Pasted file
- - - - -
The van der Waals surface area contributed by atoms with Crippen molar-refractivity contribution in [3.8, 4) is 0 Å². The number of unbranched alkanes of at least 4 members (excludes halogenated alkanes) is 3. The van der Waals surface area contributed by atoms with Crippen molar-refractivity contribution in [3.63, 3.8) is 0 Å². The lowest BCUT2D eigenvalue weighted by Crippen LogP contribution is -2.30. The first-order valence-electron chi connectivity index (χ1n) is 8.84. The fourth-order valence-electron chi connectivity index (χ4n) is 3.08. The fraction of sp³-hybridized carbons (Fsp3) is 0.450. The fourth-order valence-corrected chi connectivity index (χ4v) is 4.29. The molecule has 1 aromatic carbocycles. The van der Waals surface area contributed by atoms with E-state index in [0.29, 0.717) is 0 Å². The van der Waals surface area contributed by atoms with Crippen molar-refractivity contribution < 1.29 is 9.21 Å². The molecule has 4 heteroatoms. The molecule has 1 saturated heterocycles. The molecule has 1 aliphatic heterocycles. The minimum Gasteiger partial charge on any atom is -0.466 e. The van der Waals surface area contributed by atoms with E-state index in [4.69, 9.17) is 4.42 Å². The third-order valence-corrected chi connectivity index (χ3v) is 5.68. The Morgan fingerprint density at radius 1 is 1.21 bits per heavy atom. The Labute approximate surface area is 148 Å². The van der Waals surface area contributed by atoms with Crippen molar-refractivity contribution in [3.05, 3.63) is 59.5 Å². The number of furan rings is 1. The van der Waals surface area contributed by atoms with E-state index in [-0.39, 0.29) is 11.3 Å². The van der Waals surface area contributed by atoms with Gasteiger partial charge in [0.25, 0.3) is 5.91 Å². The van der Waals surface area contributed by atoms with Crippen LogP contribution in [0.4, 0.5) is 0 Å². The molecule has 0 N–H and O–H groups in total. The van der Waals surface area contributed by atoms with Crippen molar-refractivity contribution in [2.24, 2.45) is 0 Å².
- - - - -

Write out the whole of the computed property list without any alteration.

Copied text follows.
The van der Waals surface area contributed by atoms with Crippen molar-refractivity contribution in [3.8, 4) is 0 Å². The number of unbranched alkanes of at least 4 members (excludes halogenated alkanes) is 3. The van der Waals surface area contributed by atoms with Crippen molar-refractivity contribution in [3.63, 3.8) is 0 Å². The lowest BCUT2D eigenvalue weighted by Crippen LogP contribution is -2.30. The first-order valence-electron chi connectivity index (χ1n) is 8.84. The fourth-order valence-electron chi connectivity index (χ4n) is 3.08. The fraction of sp³-hybridized carbons (Fsp3) is 0.450. The fourth-order valence-corrected chi connectivity index (χ4v) is 4.29. The molecule has 1 aromatic carbocycles. The van der Waals surface area contributed by atoms with E-state index in [0.29, 0.717) is 0 Å². The van der Waals surface area contributed by atoms with Crippen molar-refractivity contribution < 1.29 is 9.21 Å². The molecule has 4 heteroatoms. The molecule has 1 saturated heterocycles. The molecule has 1 aliphatic heterocycles. The minimum Gasteiger partial charge on any atom is -0.466 e. The van der Waals surface area contributed by atoms with E-state index in [4.69, 9.17) is 4.42 Å². The third-order valence-corrected chi connectivity index (χ3v) is 5.68. The Morgan fingerprint density at radius 1 is 1.21 bits per heavy atom. The Labute approximate surface area is 148 Å². The van der Waals surface area contributed by atoms with Crippen molar-refractivity contribution in [3.05, 3.63) is 59.5 Å². The number of furan rings is 1. The van der Waals surface area contributed by atoms with E-state index in [-0.39, 0.29) is 11.3 Å². The van der Waals surface area contributed by atoms with Gasteiger partial charge in [0.25, 0.3) is 5.91 Å². The van der Waals surface area contributed by atoms with Crippen LogP contribution in [0.4, 0.5) is 0 Å². The molecule has 0 N–H and O–H groups in total. The van der Waals surface area contributed by atoms with Crippen molar-refractivity contribution in [2.24, 2.45) is 0 Å².